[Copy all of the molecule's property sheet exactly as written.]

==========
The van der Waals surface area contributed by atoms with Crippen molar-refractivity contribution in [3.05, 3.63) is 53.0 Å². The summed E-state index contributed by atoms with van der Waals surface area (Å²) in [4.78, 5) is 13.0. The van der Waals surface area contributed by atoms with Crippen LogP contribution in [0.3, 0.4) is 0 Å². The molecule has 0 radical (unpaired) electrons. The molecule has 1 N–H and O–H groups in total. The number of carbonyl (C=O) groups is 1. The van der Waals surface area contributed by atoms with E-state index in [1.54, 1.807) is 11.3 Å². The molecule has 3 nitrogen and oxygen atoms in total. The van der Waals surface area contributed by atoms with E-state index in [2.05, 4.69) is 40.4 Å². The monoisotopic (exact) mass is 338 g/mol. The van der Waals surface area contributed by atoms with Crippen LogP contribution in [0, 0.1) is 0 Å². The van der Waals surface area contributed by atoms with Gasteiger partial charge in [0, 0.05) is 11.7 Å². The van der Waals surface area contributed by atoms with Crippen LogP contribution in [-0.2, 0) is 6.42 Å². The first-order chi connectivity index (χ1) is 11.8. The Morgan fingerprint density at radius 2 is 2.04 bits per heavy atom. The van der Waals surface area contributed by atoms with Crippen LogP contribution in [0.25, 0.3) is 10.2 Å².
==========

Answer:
The van der Waals surface area contributed by atoms with Crippen molar-refractivity contribution in [3.05, 3.63) is 53.0 Å². The summed E-state index contributed by atoms with van der Waals surface area (Å²) in [4.78, 5) is 13.0. The van der Waals surface area contributed by atoms with Crippen LogP contribution in [0.3, 0.4) is 0 Å². The molecule has 0 radical (unpaired) electrons. The molecule has 1 N–H and O–H groups in total. The number of carbonyl (C=O) groups is 1. The van der Waals surface area contributed by atoms with E-state index in [1.54, 1.807) is 11.3 Å². The molecule has 3 nitrogen and oxygen atoms in total. The van der Waals surface area contributed by atoms with E-state index in [2.05, 4.69) is 40.4 Å². The monoisotopic (exact) mass is 338 g/mol. The van der Waals surface area contributed by atoms with Crippen LogP contribution in [0, 0.1) is 0 Å². The van der Waals surface area contributed by atoms with Gasteiger partial charge in [0, 0.05) is 11.7 Å². The van der Waals surface area contributed by atoms with Crippen LogP contribution in [-0.2, 0) is 6.42 Å². The first-order chi connectivity index (χ1) is 11.8. The Morgan fingerprint density at radius 2 is 2.04 bits per heavy atom. The van der Waals surface area contributed by atoms with Crippen LogP contribution in [0.25, 0.3) is 10.2 Å².